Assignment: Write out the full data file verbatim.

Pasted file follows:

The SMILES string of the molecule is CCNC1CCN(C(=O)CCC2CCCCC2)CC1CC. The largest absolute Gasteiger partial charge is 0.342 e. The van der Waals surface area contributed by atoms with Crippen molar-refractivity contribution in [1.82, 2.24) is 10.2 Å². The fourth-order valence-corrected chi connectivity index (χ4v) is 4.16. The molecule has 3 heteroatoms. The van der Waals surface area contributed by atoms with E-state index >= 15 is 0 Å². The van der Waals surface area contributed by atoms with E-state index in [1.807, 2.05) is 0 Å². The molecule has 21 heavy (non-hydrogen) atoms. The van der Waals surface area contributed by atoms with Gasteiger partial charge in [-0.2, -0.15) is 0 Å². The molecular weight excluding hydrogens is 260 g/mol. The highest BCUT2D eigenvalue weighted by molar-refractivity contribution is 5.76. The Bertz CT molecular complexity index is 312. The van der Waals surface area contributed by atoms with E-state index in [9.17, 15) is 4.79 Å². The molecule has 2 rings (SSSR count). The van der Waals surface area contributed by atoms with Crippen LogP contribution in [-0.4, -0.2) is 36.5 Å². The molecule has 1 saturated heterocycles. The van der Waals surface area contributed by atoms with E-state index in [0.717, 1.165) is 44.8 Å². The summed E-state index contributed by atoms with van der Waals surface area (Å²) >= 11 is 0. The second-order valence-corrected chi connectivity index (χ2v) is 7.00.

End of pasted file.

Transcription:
The SMILES string of the molecule is CCNC1CCN(C(=O)CCC2CCCCC2)CC1CC. The largest absolute Gasteiger partial charge is 0.342 e. The van der Waals surface area contributed by atoms with Crippen molar-refractivity contribution in [1.82, 2.24) is 10.2 Å². The fourth-order valence-corrected chi connectivity index (χ4v) is 4.16. The molecule has 3 heteroatoms. The van der Waals surface area contributed by atoms with E-state index >= 15 is 0 Å². The van der Waals surface area contributed by atoms with E-state index in [1.807, 2.05) is 0 Å². The molecule has 21 heavy (non-hydrogen) atoms. The van der Waals surface area contributed by atoms with Gasteiger partial charge in [-0.2, -0.15) is 0 Å². The molecular weight excluding hydrogens is 260 g/mol. The highest BCUT2D eigenvalue weighted by molar-refractivity contribution is 5.76. The Bertz CT molecular complexity index is 312. The van der Waals surface area contributed by atoms with E-state index in [9.17, 15) is 4.79 Å². The molecule has 2 rings (SSSR count). The van der Waals surface area contributed by atoms with Crippen LogP contribution in [-0.4, -0.2) is 36.5 Å². The molecule has 1 saturated heterocycles. The van der Waals surface area contributed by atoms with E-state index in [0.717, 1.165) is 44.8 Å². The summed E-state index contributed by atoms with van der Waals surface area (Å²) >= 11 is 0. The second-order valence-corrected chi connectivity index (χ2v) is 7.00.